- The Washington Times - Tuesday, September 30, 2014

The Salt Lake County district attorney announced Tuesday that the minority police officer who fatally shot an unarmed white suspect was “legally justified,” in a case that drew national attention in the aftermath of the racially charged police shooting in Ferguson, Missouri.

Salt Lake County District Attorney Sim Gill said at a press conference Tuesday that Officer Bron Cruz was cleared of wrongdoing because the investigation showed that he believed 20-year-old Dillon Taylor had a firearm and was prepared to use it.

The officer’s recounting of events was backed up by footage from his body camera. That footage, released to local media Tuesday, shows Mr. Taylor behaving erratically after he was told to stop and put his hands up.

“As events unfolded, Officer Cruz’s belief that Dillon Taylor was armed with a gun and intended to use it against the officers was reinforced by Dillon’s actions and the actions of others,” said a statement from Mr. Gill.

The shooting drew national attention in part because it took place Aug. 11, two days after a white police officer fatally shot 18-year-old Michael Brown in Ferguson. Mr. Brown was black and unarmed, and the shooting touched off widespread rioting and looting.

In the Salt Lake case, the racial element was reversed: Mr. Taylor was white, while Officer Cruz was identified by the police chief as “not a white officer.”

Family and friends decried the shooting, saying Mr. Taylor was wearing earbuds and couldn’t hear the officer’s command. On the Facebook page “Justice for Dillon Taylor,” dozens of people criticized the district attorney’s decision.

“I am just sickened by the decision by the DA that this was justified. I saw the video on TV. This is just wrong!” said Cherie Garcia.

Officers responded to calls saying a man was waving a gun at a convenience store in South Salt Lake. The footage shows the police car pulling into the parking lot and stopping in front of Mr. Taylor, his brother and his cousin.

The brother and cousin stopped immediately when approached by police, but Mr. Taylor walked away. Two officers followed Mr. Taylor with guns drawn as one officer shouted, “Get your hands out now!”

Mr. Taylor turned and began walking backward, lifted his shirt and appeared to reach in the front of his pants. “Nah, fool,” he said, and the officer shot him.

No gun was found on Mr. Taylor afterward, but his blood alcohol content was tested at 0.18 percent, more than twice as high as the legal driving limit.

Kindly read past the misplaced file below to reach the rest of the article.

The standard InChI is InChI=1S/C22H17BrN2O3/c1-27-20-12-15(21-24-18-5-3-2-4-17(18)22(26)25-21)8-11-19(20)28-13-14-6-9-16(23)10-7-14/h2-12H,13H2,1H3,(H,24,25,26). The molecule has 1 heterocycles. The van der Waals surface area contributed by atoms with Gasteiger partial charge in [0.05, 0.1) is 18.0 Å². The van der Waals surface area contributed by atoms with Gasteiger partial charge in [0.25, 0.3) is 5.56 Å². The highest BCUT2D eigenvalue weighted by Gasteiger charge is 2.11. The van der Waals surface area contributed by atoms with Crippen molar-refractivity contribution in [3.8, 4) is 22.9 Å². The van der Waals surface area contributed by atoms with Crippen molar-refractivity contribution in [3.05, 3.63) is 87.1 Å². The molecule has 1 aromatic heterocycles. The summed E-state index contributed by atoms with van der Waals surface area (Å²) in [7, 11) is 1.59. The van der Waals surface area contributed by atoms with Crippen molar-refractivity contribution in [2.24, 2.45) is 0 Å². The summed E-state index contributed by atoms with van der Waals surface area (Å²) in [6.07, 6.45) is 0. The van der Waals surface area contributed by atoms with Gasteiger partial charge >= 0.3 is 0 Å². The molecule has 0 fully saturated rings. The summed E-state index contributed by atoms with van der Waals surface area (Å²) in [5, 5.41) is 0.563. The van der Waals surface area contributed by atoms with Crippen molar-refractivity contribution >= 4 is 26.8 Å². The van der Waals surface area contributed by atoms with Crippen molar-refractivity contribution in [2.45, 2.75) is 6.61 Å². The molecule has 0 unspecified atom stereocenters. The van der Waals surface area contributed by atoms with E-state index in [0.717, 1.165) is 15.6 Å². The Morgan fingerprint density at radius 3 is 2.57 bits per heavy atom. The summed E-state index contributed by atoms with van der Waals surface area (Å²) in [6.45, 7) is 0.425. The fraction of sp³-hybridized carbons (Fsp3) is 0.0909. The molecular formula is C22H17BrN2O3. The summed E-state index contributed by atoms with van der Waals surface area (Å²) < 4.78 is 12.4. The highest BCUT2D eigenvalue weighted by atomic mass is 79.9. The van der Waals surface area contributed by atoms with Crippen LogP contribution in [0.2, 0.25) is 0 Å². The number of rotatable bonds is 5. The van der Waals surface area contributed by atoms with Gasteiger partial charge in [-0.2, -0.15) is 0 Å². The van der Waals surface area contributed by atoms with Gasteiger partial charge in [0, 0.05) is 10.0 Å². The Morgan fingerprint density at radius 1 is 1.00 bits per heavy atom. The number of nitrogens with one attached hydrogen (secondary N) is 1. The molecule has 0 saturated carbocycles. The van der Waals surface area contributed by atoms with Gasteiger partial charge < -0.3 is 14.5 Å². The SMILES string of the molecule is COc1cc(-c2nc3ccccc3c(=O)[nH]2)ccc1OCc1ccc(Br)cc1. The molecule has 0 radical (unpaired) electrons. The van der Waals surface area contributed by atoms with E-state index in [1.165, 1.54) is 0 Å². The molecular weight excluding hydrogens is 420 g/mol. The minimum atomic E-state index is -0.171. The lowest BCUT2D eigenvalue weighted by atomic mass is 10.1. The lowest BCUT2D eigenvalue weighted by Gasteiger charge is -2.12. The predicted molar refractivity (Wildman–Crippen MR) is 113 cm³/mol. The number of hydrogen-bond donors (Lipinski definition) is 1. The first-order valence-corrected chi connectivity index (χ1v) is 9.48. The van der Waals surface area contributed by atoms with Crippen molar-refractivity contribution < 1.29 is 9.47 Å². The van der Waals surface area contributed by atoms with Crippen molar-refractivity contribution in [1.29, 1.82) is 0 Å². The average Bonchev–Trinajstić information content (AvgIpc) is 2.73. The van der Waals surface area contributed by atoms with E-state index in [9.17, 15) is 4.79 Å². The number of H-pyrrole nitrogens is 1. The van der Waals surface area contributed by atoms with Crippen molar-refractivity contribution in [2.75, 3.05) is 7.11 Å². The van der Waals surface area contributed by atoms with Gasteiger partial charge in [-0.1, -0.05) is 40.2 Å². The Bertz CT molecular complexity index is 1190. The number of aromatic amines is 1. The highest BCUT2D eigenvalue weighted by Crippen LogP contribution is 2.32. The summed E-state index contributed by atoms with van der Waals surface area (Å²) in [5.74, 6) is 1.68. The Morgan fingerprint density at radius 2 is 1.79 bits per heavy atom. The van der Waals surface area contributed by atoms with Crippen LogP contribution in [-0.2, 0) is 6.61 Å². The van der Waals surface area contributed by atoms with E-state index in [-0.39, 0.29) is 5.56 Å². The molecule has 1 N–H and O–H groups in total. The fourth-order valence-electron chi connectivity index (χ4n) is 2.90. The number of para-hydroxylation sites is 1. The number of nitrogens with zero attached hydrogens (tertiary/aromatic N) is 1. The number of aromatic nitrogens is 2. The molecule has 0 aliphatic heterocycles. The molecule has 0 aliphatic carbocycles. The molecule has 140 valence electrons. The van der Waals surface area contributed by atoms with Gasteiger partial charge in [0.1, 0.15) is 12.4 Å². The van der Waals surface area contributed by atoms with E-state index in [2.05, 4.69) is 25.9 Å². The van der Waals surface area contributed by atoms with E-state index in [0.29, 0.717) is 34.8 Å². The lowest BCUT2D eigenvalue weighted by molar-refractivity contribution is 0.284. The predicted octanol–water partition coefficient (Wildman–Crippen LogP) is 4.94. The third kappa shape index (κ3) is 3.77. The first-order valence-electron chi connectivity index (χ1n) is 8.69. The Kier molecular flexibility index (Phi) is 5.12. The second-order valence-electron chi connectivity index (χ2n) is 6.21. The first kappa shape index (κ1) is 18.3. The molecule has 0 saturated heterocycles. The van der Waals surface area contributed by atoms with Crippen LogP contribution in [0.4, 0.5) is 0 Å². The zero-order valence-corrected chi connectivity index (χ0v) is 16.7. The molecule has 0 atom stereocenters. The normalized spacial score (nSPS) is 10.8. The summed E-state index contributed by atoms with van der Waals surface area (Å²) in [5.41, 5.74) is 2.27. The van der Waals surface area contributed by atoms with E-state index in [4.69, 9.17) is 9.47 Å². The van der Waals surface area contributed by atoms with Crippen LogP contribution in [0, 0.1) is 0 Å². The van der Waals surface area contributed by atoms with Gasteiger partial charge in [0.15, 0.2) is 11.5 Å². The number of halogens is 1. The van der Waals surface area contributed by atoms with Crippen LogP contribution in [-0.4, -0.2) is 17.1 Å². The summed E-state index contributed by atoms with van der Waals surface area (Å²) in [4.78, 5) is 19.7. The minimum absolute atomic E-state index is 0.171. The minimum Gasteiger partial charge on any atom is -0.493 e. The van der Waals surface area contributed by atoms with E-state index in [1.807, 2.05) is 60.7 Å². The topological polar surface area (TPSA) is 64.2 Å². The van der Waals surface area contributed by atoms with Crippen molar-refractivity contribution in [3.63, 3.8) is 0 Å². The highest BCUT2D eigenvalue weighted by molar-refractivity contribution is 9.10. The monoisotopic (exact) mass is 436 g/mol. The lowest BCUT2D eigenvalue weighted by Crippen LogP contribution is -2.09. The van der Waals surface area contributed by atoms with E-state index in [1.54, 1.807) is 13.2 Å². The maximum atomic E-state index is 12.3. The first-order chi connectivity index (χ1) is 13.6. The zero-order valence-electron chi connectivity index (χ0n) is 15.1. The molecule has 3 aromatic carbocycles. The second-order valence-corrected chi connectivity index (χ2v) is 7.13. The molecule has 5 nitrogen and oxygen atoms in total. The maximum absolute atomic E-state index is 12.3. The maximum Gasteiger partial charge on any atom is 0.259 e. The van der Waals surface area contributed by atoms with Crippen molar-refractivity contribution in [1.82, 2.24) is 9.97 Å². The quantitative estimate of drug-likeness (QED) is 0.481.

Mr. Taylor had a warrant outstanding for his arrest on felony robbery charges, although officers were unaware of that at the time of the shooting. In the days before he was shot, Mr. Taylor posted despondent messages on Facebook such as “ill die before I go do a lot of time in a cell.”

In a transcript from a deposition taken after the shooting, Officer Cruz said he was “100 percent convinced” that Mr. Taylor had a gun when he turned around, according to the Deseret News.

“I was scared to death. The last thought I had go through my mind when I pulled the trigger, and I’ll never forget this … was that I was too late. I was too late. And because of that, I was going to get killed. Worse, my [partner] was going to get killed,” the officer said in the deposition.

The shooting touched off several peaceful protests in Salt Lake City from those accusing the police of excessive use of force. Another rally against “police violence” is scheduled for Saturday at the Salt Lake Courthouse.

“Everybody here would be fairly naive if we don’t acknowledge that there are issues that are going around the country that are raising concerns about interactions and trust within the community and law enforcement,” Mr. Gill said at the televised press conference Tuesday.

“But I think it’s important to recognize that the national conversation, and as well as the local conversation, is changing,” Mr. Gill said. “And that we have both the technology and the responsibility to be accountable to our citizens. We are a public institution that has incredible power, and with that power comes an incredible amount of responsibility.”

• Valerie Richardson can be reached at vrichardson@washingtontimes.com.

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